The purpose of art is to delight us; certain men and women (no smarter than you or I) whose art can delight us have been given dispensation from going out and fetching water and carrying wood. It's no more elaborate than that. — David Mamet

Mar 23 12 2023

Ocean State

by Stewart O’Nan

“When I was in eighth grade my sister helped kill another girl.” That’s quite a first sentence. Our sister is Angel, and the girl she eventually helps to murder was Birdy. A and B. This is a schematic novel, one with interesting ways to explore shifting points of view. It’s got a nifty sense of place, too, and makes a fun pair with Ready, Set, Oh!, Diane Josefowicz’s fine and spooky 2022 novel.

Hi! I’m Jessica Brown, from Miskatonic University (MU). I use Tinderbox every day to allocate time on the various time machines on campus. I don’t know how we could manage without it!

Remember: you know who you are, but the software developer doesn’t. Your email address might be sufficient, but often it's not. It also helps to give some sense of what you’re doing, and how familiar you are with the product.

It is also a good idea to communicate a sense of your purpose here. Are you proposing something that might be intellectually interesting, or something you need next Thursday? Is it something you need just once in order to finish your dissertation, or is it something a hundred people will use every day?

We currently have no fewer than 17 time machines, but each of them has its own constraints. The machine in the basement of Severance Hall, for example, is only available during the day, while the machine in Performing Arts is available 24/7 but reserved on weekend evenings by the Theater Department. The machine in Somerville was built for the Women’s College and is not very comfortable for people taller than 175cm. The machine on the roof of Holmes Hall must be primed with burning tobacco, which can cause problems with allergies. When a professor wants to reserve a machine, they fill out a web form ( This sends me an email which Tinderbox parses into a note with the request. An agent, which is linked to that note, then finds time machines that might be suitable.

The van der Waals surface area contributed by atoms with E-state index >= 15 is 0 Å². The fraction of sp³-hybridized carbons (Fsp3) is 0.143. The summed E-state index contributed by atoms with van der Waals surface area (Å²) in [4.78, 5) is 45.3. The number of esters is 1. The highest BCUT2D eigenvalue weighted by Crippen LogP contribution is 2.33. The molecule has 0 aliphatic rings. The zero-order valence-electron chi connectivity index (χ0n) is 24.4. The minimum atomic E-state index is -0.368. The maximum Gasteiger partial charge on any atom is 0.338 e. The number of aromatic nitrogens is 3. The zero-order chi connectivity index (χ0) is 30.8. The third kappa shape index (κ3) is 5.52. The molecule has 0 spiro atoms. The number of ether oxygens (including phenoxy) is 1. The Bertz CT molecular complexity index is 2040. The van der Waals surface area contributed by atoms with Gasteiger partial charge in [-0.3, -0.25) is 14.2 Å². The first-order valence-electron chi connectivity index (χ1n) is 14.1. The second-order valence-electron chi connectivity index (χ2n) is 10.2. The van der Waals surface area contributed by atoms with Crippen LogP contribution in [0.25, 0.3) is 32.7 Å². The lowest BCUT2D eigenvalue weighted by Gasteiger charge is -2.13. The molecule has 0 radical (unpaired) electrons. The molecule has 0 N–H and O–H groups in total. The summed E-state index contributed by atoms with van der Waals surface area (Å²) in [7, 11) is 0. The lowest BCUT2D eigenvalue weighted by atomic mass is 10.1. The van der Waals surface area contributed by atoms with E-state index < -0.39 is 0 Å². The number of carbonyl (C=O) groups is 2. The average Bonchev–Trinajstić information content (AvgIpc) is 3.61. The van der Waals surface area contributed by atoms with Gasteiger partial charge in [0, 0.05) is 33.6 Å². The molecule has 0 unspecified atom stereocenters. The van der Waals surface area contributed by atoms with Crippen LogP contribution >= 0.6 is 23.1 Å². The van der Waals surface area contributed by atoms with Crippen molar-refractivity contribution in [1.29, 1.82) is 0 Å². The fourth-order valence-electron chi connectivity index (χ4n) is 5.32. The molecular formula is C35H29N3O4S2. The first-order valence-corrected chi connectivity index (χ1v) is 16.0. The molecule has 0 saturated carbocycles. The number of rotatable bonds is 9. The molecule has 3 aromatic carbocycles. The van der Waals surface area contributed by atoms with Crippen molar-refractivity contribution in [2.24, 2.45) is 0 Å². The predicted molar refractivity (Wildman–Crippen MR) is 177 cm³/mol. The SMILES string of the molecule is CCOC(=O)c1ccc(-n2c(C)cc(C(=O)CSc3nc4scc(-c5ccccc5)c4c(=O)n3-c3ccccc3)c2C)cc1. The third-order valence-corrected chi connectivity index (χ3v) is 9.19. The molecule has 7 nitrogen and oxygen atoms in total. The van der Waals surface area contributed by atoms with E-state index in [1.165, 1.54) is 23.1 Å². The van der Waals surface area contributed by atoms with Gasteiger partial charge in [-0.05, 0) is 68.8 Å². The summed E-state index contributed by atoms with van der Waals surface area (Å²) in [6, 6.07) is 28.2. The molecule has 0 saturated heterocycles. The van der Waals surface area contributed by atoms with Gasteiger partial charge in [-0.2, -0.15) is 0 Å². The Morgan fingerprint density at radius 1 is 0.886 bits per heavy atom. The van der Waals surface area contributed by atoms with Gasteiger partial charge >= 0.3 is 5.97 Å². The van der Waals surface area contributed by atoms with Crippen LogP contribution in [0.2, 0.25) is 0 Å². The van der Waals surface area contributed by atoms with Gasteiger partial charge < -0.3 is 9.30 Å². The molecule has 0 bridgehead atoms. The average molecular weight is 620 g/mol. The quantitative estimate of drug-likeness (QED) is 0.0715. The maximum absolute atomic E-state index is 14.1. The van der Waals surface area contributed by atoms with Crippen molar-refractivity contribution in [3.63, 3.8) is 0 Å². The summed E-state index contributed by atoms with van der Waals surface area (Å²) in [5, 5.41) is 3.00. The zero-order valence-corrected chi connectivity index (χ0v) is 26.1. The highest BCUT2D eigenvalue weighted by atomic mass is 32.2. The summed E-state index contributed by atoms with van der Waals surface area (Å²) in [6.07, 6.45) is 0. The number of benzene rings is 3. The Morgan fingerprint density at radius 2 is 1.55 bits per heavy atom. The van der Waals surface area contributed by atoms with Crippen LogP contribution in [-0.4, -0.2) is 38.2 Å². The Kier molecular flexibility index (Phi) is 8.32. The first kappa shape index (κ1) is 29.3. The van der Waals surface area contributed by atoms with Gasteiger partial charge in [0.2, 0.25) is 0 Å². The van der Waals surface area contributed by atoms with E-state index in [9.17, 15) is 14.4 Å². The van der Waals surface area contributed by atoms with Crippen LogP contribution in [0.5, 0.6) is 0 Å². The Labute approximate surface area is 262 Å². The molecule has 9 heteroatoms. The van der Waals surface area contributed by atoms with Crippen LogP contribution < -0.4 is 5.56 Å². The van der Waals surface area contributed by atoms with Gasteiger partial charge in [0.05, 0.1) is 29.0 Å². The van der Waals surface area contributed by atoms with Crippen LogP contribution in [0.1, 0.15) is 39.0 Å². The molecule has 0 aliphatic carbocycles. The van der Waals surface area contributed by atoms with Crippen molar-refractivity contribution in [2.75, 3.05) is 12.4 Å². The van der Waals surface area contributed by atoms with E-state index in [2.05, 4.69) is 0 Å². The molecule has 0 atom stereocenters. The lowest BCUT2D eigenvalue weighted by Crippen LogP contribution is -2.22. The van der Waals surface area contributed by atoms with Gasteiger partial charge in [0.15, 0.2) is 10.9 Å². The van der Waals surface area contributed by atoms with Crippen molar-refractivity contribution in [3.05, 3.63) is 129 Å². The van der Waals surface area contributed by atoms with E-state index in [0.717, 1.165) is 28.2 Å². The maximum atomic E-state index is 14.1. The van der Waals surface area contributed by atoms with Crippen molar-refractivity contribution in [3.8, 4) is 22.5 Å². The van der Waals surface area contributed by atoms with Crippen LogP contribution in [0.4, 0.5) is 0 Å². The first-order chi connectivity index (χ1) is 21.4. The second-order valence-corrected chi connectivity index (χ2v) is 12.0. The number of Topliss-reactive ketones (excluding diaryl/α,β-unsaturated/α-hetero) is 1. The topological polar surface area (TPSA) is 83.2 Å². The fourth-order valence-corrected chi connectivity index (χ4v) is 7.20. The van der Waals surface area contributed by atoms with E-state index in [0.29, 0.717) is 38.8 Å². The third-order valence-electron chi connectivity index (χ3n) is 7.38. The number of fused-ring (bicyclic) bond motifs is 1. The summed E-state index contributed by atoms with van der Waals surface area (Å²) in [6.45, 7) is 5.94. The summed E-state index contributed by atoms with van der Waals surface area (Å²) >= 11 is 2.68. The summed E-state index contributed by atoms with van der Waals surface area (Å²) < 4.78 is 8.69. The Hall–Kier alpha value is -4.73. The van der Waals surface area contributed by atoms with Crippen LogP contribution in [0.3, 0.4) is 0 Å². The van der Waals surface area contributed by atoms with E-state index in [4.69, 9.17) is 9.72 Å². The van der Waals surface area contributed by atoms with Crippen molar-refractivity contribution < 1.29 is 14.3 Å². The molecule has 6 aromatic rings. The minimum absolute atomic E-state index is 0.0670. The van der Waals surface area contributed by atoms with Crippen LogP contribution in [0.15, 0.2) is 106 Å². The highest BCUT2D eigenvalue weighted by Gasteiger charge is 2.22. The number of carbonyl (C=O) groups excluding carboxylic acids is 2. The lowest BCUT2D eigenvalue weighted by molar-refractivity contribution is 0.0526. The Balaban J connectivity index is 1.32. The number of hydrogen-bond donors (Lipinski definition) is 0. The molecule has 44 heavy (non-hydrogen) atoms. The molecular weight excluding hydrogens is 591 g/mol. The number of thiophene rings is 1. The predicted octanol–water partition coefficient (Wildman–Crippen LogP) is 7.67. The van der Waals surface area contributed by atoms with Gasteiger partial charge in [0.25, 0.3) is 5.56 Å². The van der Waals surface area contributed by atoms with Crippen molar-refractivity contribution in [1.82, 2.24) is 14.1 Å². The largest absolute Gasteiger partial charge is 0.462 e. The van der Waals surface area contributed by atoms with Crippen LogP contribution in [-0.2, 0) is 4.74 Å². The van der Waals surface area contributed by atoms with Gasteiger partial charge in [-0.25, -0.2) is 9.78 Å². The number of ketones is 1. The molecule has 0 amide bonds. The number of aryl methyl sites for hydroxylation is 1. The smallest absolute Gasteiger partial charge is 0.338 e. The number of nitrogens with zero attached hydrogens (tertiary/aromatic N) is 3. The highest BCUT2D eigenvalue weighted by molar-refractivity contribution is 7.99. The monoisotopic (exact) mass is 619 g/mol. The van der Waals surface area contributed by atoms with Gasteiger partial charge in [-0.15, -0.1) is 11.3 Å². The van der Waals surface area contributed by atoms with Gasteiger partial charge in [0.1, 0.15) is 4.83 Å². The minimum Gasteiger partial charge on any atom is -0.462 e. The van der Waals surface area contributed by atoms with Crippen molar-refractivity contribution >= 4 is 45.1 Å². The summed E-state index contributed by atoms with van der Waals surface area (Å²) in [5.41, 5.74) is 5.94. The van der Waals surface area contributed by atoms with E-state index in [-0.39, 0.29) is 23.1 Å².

People are often tempted to abstract away all the detail of their work, or to assume those details are self-evident. In my experience, it can help a lot to have some perspective and some sense of the details.

The agent works really well! I’ve attached a simplified version, one with just three time machines and a single reservation request, so you can see the details. I know this is a very simple-minded use of Tinderbox!

Everyone says that they’re a novice, that they’ve scarcely scratched the surface. There are many different ways of being a novice. One person is “only using the easy parts” but knows them thoroughly. Another is a professional developer, but only started with Tinderbox yesterday. Having a small example lets the developer see what you’re actually doing.